One of the most important areas of marketing, and really all communication, is how good marketing communications focus on the customer, moreso than the business. The key to creating effective marketing and content is to create messages that have relevance for the customer. Check out this picture of Times Square in NYC:
Times Square is the mecca of flashy advertising and marketing messages. They are everywhere!
But look closely at the people in that photo, because they are all doing the very same thing.
Do you see it? Every one of them is completely ignoring all those marketing messages! The marketing that’s all around them is completely irrelevant to them, so they ignore it.
For your marketing to be effective, if has to create relevance for the customer. Today I want to talk about two companies that did this well, and two that didn’t. And when the smoke cleared, one company had created a device that reshaped the music industry forever.
The Birth of the Internet, and Digital Music
The mid to late 1990s saw the mainstream adoption of two world-changing technologies. The first was the internet. By the late 1990s, thanks to online services such as AOL and Compuserve, most of the US had internet access. Around the same time, the MP3 file format began to take form as a way to quickly and easily transfer music files online, or store them offline via a computer’s hard drive, or a CD. Music file-sharing sites such as Napster and Limewire became quite popular during the late 90s.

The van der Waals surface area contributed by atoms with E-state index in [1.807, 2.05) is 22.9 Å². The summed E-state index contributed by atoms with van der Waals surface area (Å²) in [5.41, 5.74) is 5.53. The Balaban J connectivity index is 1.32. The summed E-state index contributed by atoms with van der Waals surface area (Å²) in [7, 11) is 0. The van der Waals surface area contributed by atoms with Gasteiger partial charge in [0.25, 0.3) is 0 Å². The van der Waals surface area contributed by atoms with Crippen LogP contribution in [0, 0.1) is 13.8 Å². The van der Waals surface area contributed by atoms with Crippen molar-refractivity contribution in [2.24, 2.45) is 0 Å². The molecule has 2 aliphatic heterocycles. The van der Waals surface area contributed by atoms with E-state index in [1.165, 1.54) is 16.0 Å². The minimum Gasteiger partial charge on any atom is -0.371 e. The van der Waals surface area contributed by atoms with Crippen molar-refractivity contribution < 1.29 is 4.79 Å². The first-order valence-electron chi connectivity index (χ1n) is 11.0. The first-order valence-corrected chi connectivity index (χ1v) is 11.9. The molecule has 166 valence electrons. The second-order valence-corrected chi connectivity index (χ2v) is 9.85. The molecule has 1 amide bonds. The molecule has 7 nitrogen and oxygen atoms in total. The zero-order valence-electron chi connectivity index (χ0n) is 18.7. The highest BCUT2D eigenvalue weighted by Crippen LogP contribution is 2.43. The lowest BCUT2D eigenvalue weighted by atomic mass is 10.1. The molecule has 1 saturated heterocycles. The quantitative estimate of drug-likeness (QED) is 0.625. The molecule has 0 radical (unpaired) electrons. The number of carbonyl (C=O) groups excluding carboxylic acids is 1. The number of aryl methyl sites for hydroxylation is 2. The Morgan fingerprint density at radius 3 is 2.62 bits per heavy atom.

The combination of the emergence of internet access and digital audio files marked a huge disruption to how people acquired, shared and stored music. Increasingly, people were converting music from the CD format, to MP3 files and storing that music digitally on their computers. As people became more used to playing music digitally on their computers, this created a market for…portable digital music players!
Meet the World’s First MP3 Player, and You’ve Never Heard of It
In 1998, the MP Man, Model F10 was released to the world, becoming the first MP3 player on the market. It came in two versions, one held 32MB of MP3 files, the ‘deluxe’ version held 64MB, or roughly the equivalent of one album.
Later in 1998, another MP3 player hit the market, and you likely haven’t heard of it either. It was the Rio PMP300 from Diamond. And it would only hold 32MB of MP3 files, or roughly eight 3-minute songs you might hear on the radio.
It could be argued that technically, the PMP300 was the inferior product to the MP Man F10. After all, the PMP300 only came in a 32MB version, where the MP Man F10 offered 32MB and 64MB versons.
Yet, the PMP300 had two things going for it. The first was its price, it was roughly half the price of the MP Man.
But what made the PMP300 far more successful than the MP Man was its marketing and positioning. Whenever a new product with new technology comes to market, the company has the responsibility to careful explain to the customer what the product is, what it does, and why the customer should buy it.
The packaging for the MP Man F10 proudly advertises that it is ‘The World’s First MP3 Player In Your Pocket’.